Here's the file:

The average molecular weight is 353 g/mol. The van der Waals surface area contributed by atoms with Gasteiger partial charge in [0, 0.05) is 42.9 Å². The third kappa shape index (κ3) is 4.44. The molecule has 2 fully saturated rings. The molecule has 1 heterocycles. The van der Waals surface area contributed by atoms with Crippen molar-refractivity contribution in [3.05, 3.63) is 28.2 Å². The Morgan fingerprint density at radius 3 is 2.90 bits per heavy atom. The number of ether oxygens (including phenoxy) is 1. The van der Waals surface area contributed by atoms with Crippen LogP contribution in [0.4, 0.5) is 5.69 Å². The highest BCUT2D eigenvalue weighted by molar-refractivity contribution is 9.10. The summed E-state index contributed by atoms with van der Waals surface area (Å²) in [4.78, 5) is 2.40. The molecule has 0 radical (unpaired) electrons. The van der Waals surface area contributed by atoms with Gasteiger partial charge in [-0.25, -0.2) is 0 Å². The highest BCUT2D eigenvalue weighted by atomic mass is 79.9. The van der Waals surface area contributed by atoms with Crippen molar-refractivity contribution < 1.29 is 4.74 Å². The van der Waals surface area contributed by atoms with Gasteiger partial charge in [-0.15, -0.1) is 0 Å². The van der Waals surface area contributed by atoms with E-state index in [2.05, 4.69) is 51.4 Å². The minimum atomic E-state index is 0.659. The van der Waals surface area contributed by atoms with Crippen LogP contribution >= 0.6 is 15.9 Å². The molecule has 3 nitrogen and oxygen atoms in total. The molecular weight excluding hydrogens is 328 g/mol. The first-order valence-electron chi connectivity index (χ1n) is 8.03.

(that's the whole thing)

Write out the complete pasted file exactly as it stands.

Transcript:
The average molecular weight is 353 g/mol. The van der Waals surface area contributed by atoms with Gasteiger partial charge in [0, 0.05) is 42.9 Å². The third kappa shape index (κ3) is 4.44. The molecule has 2 fully saturated rings. The molecule has 1 heterocycles. The van der Waals surface area contributed by atoms with Crippen molar-refractivity contribution in [3.05, 3.63) is 28.2 Å². The Morgan fingerprint density at radius 3 is 2.90 bits per heavy atom. The number of ether oxygens (including phenoxy) is 1. The van der Waals surface area contributed by atoms with Crippen LogP contribution in [0.4, 0.5) is 5.69 Å². The highest BCUT2D eigenvalue weighted by molar-refractivity contribution is 9.10. The summed E-state index contributed by atoms with van der Waals surface area (Å²) in [4.78, 5) is 2.40. The molecule has 0 radical (unpaired) electrons. The van der Waals surface area contributed by atoms with Gasteiger partial charge in [-0.25, -0.2) is 0 Å². The highest BCUT2D eigenvalue weighted by atomic mass is 79.9. The van der Waals surface area contributed by atoms with Crippen molar-refractivity contribution < 1.29 is 4.74 Å². The van der Waals surface area contributed by atoms with Gasteiger partial charge in [-0.15, -0.1) is 0 Å². The van der Waals surface area contributed by atoms with E-state index in [2.05, 4.69) is 51.4 Å². The minimum atomic E-state index is 0.659. The van der Waals surface area contributed by atoms with Crippen LogP contribution >= 0.6 is 15.9 Å². The molecule has 3 nitrogen and oxygen atoms in total. The molecular weight excluding hydrogens is 328 g/mol. The first-order valence-electron chi connectivity index (χ1n) is 8.03.